Torah, Army, and the Haredim

Political Issues

At the time the government coalition was being formed, I received a number of questions from the haredi public and their supporters, concerning the issue of army recruitment, and the alliance of the ‘Bayit HaYehudi’(Jewish Home) party with ‘Yesh Atid’ (There is a Future) and why the rabbis did not condemn it. At the time, I avoided dealing with these issues seeing as all the rumors that were floated at the time were politically motivated, and it was difficult to know the facts.

Additionally, dealing with these topics, which directly affected the political process at the time, was something I did not want to be drawn into. Even prior to elections, I do not express support for any specific party – even my family is unaware of who I voted for. Political activity is indeed extremely important, and God bless all those involved in public affairs in a faithful manner, but in the framework of my duties, I am not required to engage in this demanding field. Furthermore, since many of the parties possess positive aspects, I prefer not to minimize my connection to one particular party.

Nevertheless, it seems that at the present, an attempt can be made to contend with the fundamental sides of these important issues, without the political context.

A Government without Haredim: At the time, I was asked: Why don’t you condemn the ‘Bayit HaYehudi’ party, which left the haredim out of the government?

Answer: Beyond what I have already written concerning distancing myself from engaging in partisan political issues, I will add another point: People often come to me, asking that I use my authority as a rabbi to influence one of my students to listen to them – and I refuse. Only when both sides are ready to listen, am I willing to get involved. I am not willing, however, to be manipulated in order to influence only one side. The same holds true for political issues – the haredi side sought to use the National Religious rabbis, without being prepared to hear their position on issues important to them, and in such a case, it is correct not to get involved.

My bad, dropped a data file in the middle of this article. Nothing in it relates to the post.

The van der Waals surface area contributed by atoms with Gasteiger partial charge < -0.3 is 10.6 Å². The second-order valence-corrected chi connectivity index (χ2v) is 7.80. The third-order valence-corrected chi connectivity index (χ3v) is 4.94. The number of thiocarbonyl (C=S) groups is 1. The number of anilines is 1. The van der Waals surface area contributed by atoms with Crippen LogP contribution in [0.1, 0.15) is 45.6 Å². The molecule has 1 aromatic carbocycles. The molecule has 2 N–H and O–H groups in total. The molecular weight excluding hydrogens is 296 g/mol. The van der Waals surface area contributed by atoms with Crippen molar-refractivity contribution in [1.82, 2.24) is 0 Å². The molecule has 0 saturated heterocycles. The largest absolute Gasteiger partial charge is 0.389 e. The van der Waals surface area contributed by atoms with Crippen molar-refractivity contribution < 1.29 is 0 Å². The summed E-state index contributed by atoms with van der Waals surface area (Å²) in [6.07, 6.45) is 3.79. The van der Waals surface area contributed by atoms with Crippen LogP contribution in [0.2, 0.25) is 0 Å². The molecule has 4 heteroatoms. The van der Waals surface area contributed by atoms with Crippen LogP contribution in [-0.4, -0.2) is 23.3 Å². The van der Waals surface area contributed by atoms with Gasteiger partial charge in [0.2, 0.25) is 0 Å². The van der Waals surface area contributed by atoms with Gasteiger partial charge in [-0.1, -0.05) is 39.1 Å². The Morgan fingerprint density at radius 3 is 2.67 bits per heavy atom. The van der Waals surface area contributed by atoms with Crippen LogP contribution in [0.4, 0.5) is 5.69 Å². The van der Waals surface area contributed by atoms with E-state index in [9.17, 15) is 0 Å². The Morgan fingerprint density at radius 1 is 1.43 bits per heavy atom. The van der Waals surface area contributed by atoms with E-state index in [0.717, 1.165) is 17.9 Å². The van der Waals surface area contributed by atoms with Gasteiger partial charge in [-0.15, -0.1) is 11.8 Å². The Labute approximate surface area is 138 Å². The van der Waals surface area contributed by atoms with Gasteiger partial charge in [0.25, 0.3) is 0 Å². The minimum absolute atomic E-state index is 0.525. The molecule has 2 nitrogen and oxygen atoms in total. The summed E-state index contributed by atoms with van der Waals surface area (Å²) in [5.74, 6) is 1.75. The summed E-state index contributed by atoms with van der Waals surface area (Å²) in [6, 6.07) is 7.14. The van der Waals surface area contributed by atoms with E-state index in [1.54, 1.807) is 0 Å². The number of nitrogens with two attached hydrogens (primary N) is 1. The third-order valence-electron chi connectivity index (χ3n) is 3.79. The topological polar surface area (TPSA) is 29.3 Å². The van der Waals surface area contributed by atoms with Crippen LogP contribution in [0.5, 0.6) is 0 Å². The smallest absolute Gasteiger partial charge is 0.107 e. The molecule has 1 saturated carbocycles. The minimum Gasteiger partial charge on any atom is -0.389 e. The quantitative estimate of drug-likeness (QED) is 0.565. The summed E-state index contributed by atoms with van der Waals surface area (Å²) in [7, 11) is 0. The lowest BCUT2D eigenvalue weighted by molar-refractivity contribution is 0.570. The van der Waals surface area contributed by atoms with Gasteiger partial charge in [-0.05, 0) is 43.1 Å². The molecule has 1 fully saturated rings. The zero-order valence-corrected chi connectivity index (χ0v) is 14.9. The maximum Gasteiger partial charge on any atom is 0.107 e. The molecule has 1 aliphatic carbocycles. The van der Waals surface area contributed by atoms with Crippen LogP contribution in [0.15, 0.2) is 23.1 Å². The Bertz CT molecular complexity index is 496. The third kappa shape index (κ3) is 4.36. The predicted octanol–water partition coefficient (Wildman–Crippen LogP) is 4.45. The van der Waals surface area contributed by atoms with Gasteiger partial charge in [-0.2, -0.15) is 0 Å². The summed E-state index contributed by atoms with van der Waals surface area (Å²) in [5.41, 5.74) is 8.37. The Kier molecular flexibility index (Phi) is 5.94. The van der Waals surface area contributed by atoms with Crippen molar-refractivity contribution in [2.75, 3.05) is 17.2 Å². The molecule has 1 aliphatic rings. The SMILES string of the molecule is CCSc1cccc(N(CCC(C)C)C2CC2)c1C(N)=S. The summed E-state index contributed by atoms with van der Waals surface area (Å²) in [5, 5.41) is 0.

What’s more, apparently the members of ‘Bayit HaYehudi’ were correct, claiming they originally sought to make an alliance with the haredim, but the haredim were not willing to commit not entering the government without them. Nor were they willing to coordinate positions on issues that are important to the National-Religious community. Afterwards, it became clear that Prime Minister Netanyahu had apparently asked the haredi representatives not to do so, and they heeded his request.

Why Didn’t You Cooperate to Defend the ‘Torah World’? 

Others asked: Why don’t you stand up for the haredi yeshiva students, who are about to be forcibly recruited into the army?

Answer: A year ago, in a series of articles, I already warned the haredi and religious communities that they must solve the question of recruitment. This was at the time when the Kadima party joined Netanyahu’s government, and when the question of recruitment was at the top of the agenda.

It must be understood that the haredi public’s participation in the burden of security is essential to Israel’s survival. First of all, the State of Israel, surrounded by numerous enemies, cannot rely solely on a professional army – it must possess a ‘people’s army’ founded on recruitment, supplementing our standing soldiers and preparing a large reserve force. Secondly, a situation where almost an entire population of Jews does not enlist in the army creates a catastrophic national rift. It can clearly be seen how parties whose platforms explicitly called for the recruitment of haredim into the army, grew from one election to the next (‘Tzomet’ headed by Rafael ‘Raful’ Eitan, ‘Shinui’ headed by Tommy Lapid, ‘Yisrael Beiteinu’, and ‘Yesh Atid’).

Therefore, with all the admiration and deep connection I feel towards the haredi community, the situation is helpless. Perhaps the decisions can be delayed temporarily, but the national need along with public pressure is mounting, and they must be dealt with earnestly.

The Problem Could Have Been Solved in the Previous Government

In the series of articles, I suggested increasing the numbers of haredi youth enlisting in the army – at the very least, those who do not study Torah diligently. At the same time, I called attention to the secular nature of the army, which is the real obstacle facing the recruitment of haredi and religious into the army.